Davene Wasser came to Earthaven in April 2010 with her family to simplify her life and live more closely to nature. She is a writer, editor, educator, and artist. After a year and a half at Earthaven Davene and her family have moved on—to Central Virginia.

Our Future Men

Lots of babies have been born at Earthaven or to neighbors lately with the large majority of them being boys. We welcome them to our village and eagerly await who they will become.


These photos were captured by eli at a playgroup get-together at the Council Hall (except for photos of Forest and Heron which were sent on by their respective moms.)




son of Tom and Johanna, was born February 2010.


son of Chad and Renee, was born

October 2009.


son of Tiffany and Temple, is 3 and a half.


son of Peggy and Otter, was born December 2009.


son of eli and Jonathan was born March 2011.


son of Mana and Johnny was born  November 2010.


The newest arrival:



son of Julie and Andy (of Yellowroot Farm fame) was born in August of this year.

He can often be seen around the village carried on the front of mom or dad.

Welcome Forest.

Musings on Membership

by Todd Edward



Having taken this step in the community's membership process, I find myself with a few (mostly new) notions about my place in the community and in the world.


Primarily I am now better poised to more fully participate in the exciting exchange of ideas and opinions that are the backbone of our sub-subculture, as well as being afforded more opportunity to contribute directly to the governance process. This in itself was one of my major motivations in applying for membership. As a result of all this, it seems I am taken more seriously in my attempts to socially and energetically establish myself here.


Further, I am becoming a bit clearer on what it will mean for me to simultaneously lead an autonomous lifestyle while still being inextricably connected to, and largely dependent upon, my neighbors and community.


Most importantly, I feel that I have come one small step closer to realizing my ultimate (mostly-attainable) fantasy of complete energetic detachment from that world which exists outside the safe, sensible, cozy bubble that is our home. And yes, you're damn right, I am (to some extent) willfully hiding my head in the sand.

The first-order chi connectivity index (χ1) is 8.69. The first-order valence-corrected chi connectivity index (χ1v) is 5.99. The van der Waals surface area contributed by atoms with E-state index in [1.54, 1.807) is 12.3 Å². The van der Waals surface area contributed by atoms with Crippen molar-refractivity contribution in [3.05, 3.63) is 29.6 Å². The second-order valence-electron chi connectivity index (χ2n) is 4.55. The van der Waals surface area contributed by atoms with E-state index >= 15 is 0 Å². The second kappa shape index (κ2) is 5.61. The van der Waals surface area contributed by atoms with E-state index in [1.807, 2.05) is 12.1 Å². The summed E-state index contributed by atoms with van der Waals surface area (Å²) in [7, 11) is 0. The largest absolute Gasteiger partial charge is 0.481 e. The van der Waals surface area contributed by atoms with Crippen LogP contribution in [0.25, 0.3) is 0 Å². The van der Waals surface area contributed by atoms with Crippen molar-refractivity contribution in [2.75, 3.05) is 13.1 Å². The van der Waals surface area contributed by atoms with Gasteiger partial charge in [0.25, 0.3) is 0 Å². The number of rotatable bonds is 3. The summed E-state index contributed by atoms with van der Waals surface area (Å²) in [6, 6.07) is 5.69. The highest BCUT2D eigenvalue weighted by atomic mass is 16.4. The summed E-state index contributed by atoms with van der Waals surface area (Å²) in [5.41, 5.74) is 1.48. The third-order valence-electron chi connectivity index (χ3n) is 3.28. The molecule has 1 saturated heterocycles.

2012 Workshops

Culture's Edge is growing! Stay tuned for news an exciting array of classes and workshops in 2012!


There'll be Saturday afternoon adventures (after the tours) in permaculture, natural building, forest gardening and other essential ingredients to a forest community adventure.


While the weather is chilly, look for indoor activities in healing and creative arts. Then from spring through fall our calendar promises to be woven with events and trainings across the wide spectrum of local, global and bioregional sustainability.


Stay tuned at:

Fall Flowers

Expecting photos of the glorious fall foliage?


Well, you'd be amazed at the number of plants with petals you'd see when you take a walk through our land in October.


Freezing temps have hit the last few nights but even now some of these lovely blooms are hanging on.


Spring is not the only season for flowers!


 White Aster








Morning Glory




 Purple Aster


 Smart Weed




 White Clover




Pink Yarrow


Thanks to eli Swiftcreek for all the wonderful photos.


Ancestor Feast

On Day of the Dead (November 1-2), which is celebrated in so many cultures, we hold an Ancestors Feast. It includes a ritual of sweeping out the old and setting intentions for the new year, many wonderful songs, an ancestral potluck feast, and stories and toasts to those who've gone before us.


 Silent meditation before the altar with photos of ancestors and mentors.

About Us



Lee Warren is the editor of the Earthaven newsletter. She is an herbalist, writer, cofounder of the Village Terraces Cohousing Neighborhoodand, and manager of Imani Farm.





Arjuna da Silva is the assistant editor of the Earthaven newsletter and a founding member of Earthaven. She is finally taking a break from Earthaven administration and focusing on her beautiful new earth-and-straw home, "Leela House," and a long-awaited stretch of time for creative writing.




Earthaven is an aspiring ecovillage in a mountain forest setting near Asheville, North Carolina. We are dedicated to caring for people and the Earth by learning, living, and demonstrating a holistic, sustainable culture.


Visit our website.

Earthaven Ecovillage • 5 Consensus Circle • Black Mountain • NC • 28711